Shibazakura Festival, Japan
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Mount Fuji and Shibazakura festival tour

We went from mountain to flowers to strawberries to sake on the Mount Fuji and Shibazakura festival tour. It proved to be an excellent way to see the largest mountain in Japan and experience a different side of this magnificent country.

The bus that took us to Mt Fuji and back

Mount Fuji

Almost synonymous with Japan itself is the iconic Mount Fuji, or Fujisan as the Japanese call it. Although we had seen the mountain from Hakone, we were looking forward to the more up-close views that this tour provides. Unfortunately, it was cloudy in Tokyo and chances of seeing the famous volcano mountain were slim to none.

An hour and a half drive from Tokyo, we were, however, treated to wonderful views of the Japanese hillside on our way to Mount Fuji second station. Our tour guide was entertaining and had much information to share. Some of it was related to the reasons why it’s hard to see Mount Fuji during this time of the year. It was during one such narrative, that she excitedly started yelling, “Fujisan, Fujisan, Fujisan!”. The weather had seemed to miraculously clear up and there was Fujisan in all it’s glory. I couldn’t decide if it was more entertaining to see the esteemed mountain or bear witness to the sheer excitement with which our guide was proclaiming its sighting. It was to be our only sighting of the mountain, and we were fortunate to have seen it. After a quick impromptu stop to take pictures, we headed to our next stop, the Heavenly Tulip Festival.

First sightings of Mt Fuji from the bus
Mama Vora thrilled to see Mt Fujisan
Tanuj in Mountain pose honoring Mt Fuji. Okay!

Heavenly Tulip Festival

The drive through the foothills of Mount Fuji on the way to the Heavenly Tulip festival, a part of the Grinpa amusement park, is beautiful. Once there, we were treated to rows and rows of multicolored tulip flowers. If it hadn’t been as cold (aka, if I was more suitably dressed for the high altitude weather) I would have loved to spend more time taking in the flowers. After spending a quick half an hour there, we headed to another flower stop, and definitely one of the highlights of our trip, the Shibazakura festival.

Rows and rows of tulips!
Field of colors
Cloudy and wet, but still so beautiful!
Windmill at the tulip farm
Group Pic

Shibazakura Festival

We had deliberately tried to read very little about the tour and really weren’t too sure of what to expect here. The sight, an endless carpet of flowers is spectacular. Eight hundred thousand of anything would make for quite an experience, when it comes to these flowers, the effect is astonishing. Even though it was cloudy and we didn’t get to see Mount Fuji in the background, this never ending sea of flowers left us speechless.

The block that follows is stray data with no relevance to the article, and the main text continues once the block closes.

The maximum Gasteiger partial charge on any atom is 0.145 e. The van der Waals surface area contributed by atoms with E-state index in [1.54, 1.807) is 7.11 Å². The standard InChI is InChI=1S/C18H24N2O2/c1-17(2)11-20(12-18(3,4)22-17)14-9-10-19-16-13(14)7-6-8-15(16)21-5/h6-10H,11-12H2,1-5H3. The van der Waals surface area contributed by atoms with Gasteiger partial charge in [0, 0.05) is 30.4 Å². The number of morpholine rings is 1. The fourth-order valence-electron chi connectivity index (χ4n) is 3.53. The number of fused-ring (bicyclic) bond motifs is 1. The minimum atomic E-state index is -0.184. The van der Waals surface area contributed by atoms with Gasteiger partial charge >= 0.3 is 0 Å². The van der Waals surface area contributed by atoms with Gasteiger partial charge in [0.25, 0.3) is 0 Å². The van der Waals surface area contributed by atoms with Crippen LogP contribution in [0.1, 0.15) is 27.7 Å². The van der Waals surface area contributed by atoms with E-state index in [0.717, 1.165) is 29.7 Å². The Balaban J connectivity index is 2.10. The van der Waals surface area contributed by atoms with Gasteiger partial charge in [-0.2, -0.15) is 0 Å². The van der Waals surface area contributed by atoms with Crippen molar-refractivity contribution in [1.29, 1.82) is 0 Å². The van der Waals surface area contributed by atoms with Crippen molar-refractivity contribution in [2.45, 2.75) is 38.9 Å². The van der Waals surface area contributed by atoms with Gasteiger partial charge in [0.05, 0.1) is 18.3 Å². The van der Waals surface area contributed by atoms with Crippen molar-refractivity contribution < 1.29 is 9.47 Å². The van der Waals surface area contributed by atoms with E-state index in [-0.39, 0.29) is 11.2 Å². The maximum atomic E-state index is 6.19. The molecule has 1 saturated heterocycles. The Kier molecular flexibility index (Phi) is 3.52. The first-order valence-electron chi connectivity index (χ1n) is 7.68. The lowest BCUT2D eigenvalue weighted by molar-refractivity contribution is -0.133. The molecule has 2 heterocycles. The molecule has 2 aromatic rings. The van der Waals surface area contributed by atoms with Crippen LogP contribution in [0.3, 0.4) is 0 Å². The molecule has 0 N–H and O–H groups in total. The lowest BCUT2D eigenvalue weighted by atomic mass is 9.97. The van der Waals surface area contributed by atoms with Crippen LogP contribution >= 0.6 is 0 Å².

A sight to behold! The shibazakura is also known as the moss phlox. It resembles the sakura, or cherry blossom, flower and is a type of flower that covers the ground.
Bed of white shibazakura flowers
We made do with seeing the Fujisan flower mountain instead of Mt Fujisan himself

Strawberry picking

From flowers we went to fruits. Our next stop was an all-you-can-eat strawberries at a local strawberry farm. Trust me, when I say that this is one of the best strawberries I have had, and I am not even a strawberry fan. I was sad that our stop there was super short, it seemed like an entire day spent here would not have been a waste. With fruits in our belly, we headed to the Shuyukan brewery for sake tasting.

The best strawberries ever eaten and we were told these were organic!
Want one?

Sake tasting – Shuyukan brewery

The sake tasting at the Shuyukan brewery was our second sake tasting of the trip. Compared to the Gekkeikan in Kyoto the experience here was far superior. We had an extremely knowledgeable and friendly staff member who took us through the entire sake making process. It was so much better than having to sit through a video (Gekkeikan you need to do better!).

Outdoor seating at Shuyukan
Explaining the sake making process. We ended up buying 2 bottles and enjoyed one with family back in Seattle.

I highly recommend this tour to anyone considering visiting Japan during spring. Read more about our travels in Japan here: Tokyo, Hakone, Kyoto and Hiroshima.

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